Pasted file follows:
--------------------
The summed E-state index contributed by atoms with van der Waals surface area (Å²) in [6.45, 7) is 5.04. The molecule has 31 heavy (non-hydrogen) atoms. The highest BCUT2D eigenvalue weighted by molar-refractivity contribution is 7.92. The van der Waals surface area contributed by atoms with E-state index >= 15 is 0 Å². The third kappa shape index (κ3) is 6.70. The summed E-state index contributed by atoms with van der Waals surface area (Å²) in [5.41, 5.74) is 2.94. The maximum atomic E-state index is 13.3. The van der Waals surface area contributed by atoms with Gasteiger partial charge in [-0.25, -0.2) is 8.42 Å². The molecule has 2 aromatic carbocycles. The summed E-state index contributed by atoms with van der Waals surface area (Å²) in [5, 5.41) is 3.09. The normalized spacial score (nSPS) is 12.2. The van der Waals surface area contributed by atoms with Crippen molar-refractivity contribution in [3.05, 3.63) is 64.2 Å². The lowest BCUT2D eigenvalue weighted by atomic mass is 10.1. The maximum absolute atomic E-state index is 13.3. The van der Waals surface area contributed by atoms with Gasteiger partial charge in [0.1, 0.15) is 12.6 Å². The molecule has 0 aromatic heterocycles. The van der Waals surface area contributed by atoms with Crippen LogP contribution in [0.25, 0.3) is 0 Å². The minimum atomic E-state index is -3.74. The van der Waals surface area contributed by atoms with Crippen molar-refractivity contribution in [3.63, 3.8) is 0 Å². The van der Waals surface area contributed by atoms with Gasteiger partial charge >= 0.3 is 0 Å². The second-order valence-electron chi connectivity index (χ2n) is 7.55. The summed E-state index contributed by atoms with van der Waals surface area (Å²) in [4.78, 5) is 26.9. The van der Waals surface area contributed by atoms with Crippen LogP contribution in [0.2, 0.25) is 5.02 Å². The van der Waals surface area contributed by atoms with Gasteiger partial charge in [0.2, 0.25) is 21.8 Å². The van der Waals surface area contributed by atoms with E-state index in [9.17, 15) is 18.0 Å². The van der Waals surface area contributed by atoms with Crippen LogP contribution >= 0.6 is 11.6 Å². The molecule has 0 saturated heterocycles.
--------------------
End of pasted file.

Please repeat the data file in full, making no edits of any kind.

The summed E-state index contributed by atoms with van der Waals surface area (Å²) in [6.45, 7) is 5.04. The molecule has 31 heavy (non-hydrogen) atoms. The highest BCUT2D eigenvalue weighted by molar-refractivity contribution is 7.92. The van der Waals surface area contributed by atoms with E-state index >= 15 is 0 Å². The third kappa shape index (κ3) is 6.70. The summed E-state index contributed by atoms with van der Waals surface area (Å²) in [5.41, 5.74) is 2.94. The maximum atomic E-state index is 13.3. The van der Waals surface area contributed by atoms with Gasteiger partial charge in [-0.25, -0.2) is 8.42 Å². The molecule has 2 aromatic carbocycles. The summed E-state index contributed by atoms with van der Waals surface area (Å²) in [5, 5.41) is 3.09. The normalized spacial score (nSPS) is 12.2. The van der Waals surface area contributed by atoms with Crippen molar-refractivity contribution in [3.05, 3.63) is 64.2 Å². The lowest BCUT2D eigenvalue weighted by atomic mass is 10.1. The maximum absolute atomic E-state index is 13.3. The van der Waals surface area contributed by atoms with Gasteiger partial charge in [0.1, 0.15) is 12.6 Å². The molecule has 0 aromatic heterocycles. The van der Waals surface area contributed by atoms with Crippen LogP contribution in [0.25, 0.3) is 0 Å². The minimum atomic E-state index is -3.74. The van der Waals surface area contributed by atoms with Crippen molar-refractivity contribution in [3.63, 3.8) is 0 Å². The van der Waals surface area contributed by atoms with Gasteiger partial charge >= 0.3 is 0 Å². The second-order valence-electron chi connectivity index (χ2n) is 7.55. The summed E-state index contributed by atoms with van der Waals surface area (Å²) in [4.78, 5) is 26.9. The van der Waals surface area contributed by atoms with Crippen LogP contribution in [0.2, 0.25) is 5.02 Å². The van der Waals surface area contributed by atoms with Gasteiger partial charge in [0.2, 0.25) is 21.8 Å². The van der Waals surface area contributed by atoms with E-state index in [9.17, 15) is 18.0 Å². The van der Waals surface area contributed by atoms with Crippen LogP contribution >= 0.6 is 11.6 Å². The molecule has 0 saturated heterocycles.